There have been issues with VMware network driver igbn which is responsible for Intel 82580, I210, I350, and I354 Gigabit Ethernet Controllers. Under certain conditions this can lead to a PSOD, which makes it a critical issue for all hosts with one of the ethernet controllers mentioned above.
Currently there’s no VMware patch to solve the problem. It is recommended to replace the VMware driver with a newer version (1.4.10) of Intels native driver.
If we start SSH service on the host, we can check the installed igbn version.
First we have to download the driver package from VMware (login required) and extract the archive. It contains a documentation with release notes and update guide, a VMware Installation Bundle (VIB) and an offline bundle (ZIP). While it is possible to install the VIB on a command shell from an ESXi host, it is more convenient to use VMware Update Manager (VUM). The latter is the procedure I will explain here.
Open vSphere-Client and go to Menu > Update Manager. If you’re not running vSphere 6.7 U1 or later, you’ll have to use the infamous Web-Client (Flash-Client). Select Updates and click on “Upload from File”.
Select the extracted ZIP File (Offline Bundle). Just to avoid some confusion: The file you’ve downloaded from VMware is a ZIP-archive. Extract it once. Within that archive there’s another ZIP-archive. Do not extract that one! From the dialogue we select that ‘inner’ ZIP-file for upload to VUM.
A couple of days ago Runecast Analyzer has been upgraded to version 3.0.0. With that upgrade a very important beta-feature became GA: HW Compatibility and Upgrade Simulator.
I used to run the Runecast service account with readonly privileges. It has been sufficient up to version 2.7.x. Even the hardware compatibility check (beta) did work with readonly privileges. After upgrading my appliance to version 3.0.0 (GA), I found a notification. Missing privileges..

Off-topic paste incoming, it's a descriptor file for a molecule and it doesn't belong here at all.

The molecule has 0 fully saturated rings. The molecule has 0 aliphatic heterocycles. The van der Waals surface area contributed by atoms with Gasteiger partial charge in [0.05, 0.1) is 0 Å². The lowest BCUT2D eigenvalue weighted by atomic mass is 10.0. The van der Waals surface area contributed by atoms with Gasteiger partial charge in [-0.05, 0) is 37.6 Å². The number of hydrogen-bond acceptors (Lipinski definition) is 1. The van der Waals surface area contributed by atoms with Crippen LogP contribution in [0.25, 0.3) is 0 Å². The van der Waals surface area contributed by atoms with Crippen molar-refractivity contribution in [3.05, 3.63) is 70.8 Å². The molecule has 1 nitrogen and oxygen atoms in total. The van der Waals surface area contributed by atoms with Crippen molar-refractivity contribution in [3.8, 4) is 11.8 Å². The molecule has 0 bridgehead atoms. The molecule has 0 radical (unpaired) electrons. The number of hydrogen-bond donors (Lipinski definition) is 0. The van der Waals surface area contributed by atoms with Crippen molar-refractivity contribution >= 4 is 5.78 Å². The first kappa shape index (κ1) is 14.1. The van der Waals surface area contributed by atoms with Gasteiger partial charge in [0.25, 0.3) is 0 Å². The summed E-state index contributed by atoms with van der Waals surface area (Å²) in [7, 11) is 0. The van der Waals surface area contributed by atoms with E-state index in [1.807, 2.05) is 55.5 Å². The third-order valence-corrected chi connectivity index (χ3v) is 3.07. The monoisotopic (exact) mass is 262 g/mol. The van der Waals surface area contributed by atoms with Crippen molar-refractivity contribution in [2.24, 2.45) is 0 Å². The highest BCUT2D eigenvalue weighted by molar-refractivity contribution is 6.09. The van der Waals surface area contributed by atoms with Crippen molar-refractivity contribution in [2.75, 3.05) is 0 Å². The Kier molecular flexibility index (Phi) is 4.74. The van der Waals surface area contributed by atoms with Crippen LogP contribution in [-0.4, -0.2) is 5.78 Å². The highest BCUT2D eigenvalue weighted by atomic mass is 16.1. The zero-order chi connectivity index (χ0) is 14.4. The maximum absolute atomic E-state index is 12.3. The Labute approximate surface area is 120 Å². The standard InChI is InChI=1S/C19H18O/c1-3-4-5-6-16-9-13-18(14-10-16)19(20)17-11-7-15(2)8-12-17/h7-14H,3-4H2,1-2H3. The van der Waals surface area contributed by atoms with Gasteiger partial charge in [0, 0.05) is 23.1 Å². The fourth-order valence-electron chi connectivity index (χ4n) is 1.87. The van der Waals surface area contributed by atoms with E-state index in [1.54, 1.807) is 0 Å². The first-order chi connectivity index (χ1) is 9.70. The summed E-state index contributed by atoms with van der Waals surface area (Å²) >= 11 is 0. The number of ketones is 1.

Once you open host details and click on I/O devices tab, there’s further information.
Before upgrading an ESXi host, it is best practice to to look at VMware HCL and check compatibility of host and IO devices. The combination of driver version, firmware version and ESXi release is crucial for compatibility. Even minor updates might lead to loss of HCL compatibility. A system that used to be HCL compliant at time of deployment, might no longer be compatible after e.g. the third ESXi update release. Updates can bring new driver versions which in turn might require higher firmware versions.
If you’re lucky you may have a software solution that keeps track of all your firmware and driver versions. Runecast Analyzer for example does a pretty good job and shows you current compatibility issues with a single click. Furthermore you can simulate updates/upgrades to any higher vSphere version and the resulting HCL status.
Unfortunately many customers do not have a software solution like that. In these cases you need to go back to the roots (literally) and gather all information on the ESXi shell. To do so you need to enable SSH service on all hosts you want to verify. That can be done in the vSphere-Client or more elegant and faster by a PowerCLI command.